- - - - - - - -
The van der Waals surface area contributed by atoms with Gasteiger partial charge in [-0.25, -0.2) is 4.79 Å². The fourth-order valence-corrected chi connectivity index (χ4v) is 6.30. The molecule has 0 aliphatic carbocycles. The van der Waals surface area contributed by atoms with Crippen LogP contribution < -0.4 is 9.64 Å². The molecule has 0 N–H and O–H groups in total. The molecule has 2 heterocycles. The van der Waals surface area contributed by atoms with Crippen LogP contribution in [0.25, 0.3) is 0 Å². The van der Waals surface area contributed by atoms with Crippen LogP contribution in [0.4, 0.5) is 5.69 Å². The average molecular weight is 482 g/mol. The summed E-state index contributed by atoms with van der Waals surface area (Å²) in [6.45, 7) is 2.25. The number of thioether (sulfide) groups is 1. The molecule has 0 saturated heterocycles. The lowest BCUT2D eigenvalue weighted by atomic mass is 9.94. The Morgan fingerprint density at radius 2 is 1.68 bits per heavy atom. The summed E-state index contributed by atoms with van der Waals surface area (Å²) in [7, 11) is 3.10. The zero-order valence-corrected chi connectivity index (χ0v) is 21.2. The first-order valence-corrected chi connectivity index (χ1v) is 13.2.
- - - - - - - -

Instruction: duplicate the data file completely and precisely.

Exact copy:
The van der Waals surface area contributed by atoms with Gasteiger partial charge in [-0.25, -0.2) is 4.79 Å². The fourth-order valence-corrected chi connectivity index (χ4v) is 6.30. The molecule has 0 aliphatic carbocycles. The van der Waals surface area contributed by atoms with Crippen LogP contribution < -0.4 is 9.64 Å². The molecule has 0 N–H and O–H groups in total. The molecule has 2 heterocycles. The van der Waals surface area contributed by atoms with Crippen LogP contribution in [0.25, 0.3) is 0 Å². The van der Waals surface area contributed by atoms with Crippen LogP contribution in [0.4, 0.5) is 5.69 Å². The average molecular weight is 482 g/mol. The summed E-state index contributed by atoms with van der Waals surface area (Å²) in [6.45, 7) is 2.25. The number of thioether (sulfide) groups is 1. The molecule has 0 saturated heterocycles. The lowest BCUT2D eigenvalue weighted by atomic mass is 9.94. The Morgan fingerprint density at radius 2 is 1.68 bits per heavy atom. The summed E-state index contributed by atoms with van der Waals surface area (Å²) in [7, 11) is 3.10. The zero-order valence-corrected chi connectivity index (χ0v) is 21.2. The first-order valence-corrected chi connectivity index (χ1v) is 13.2.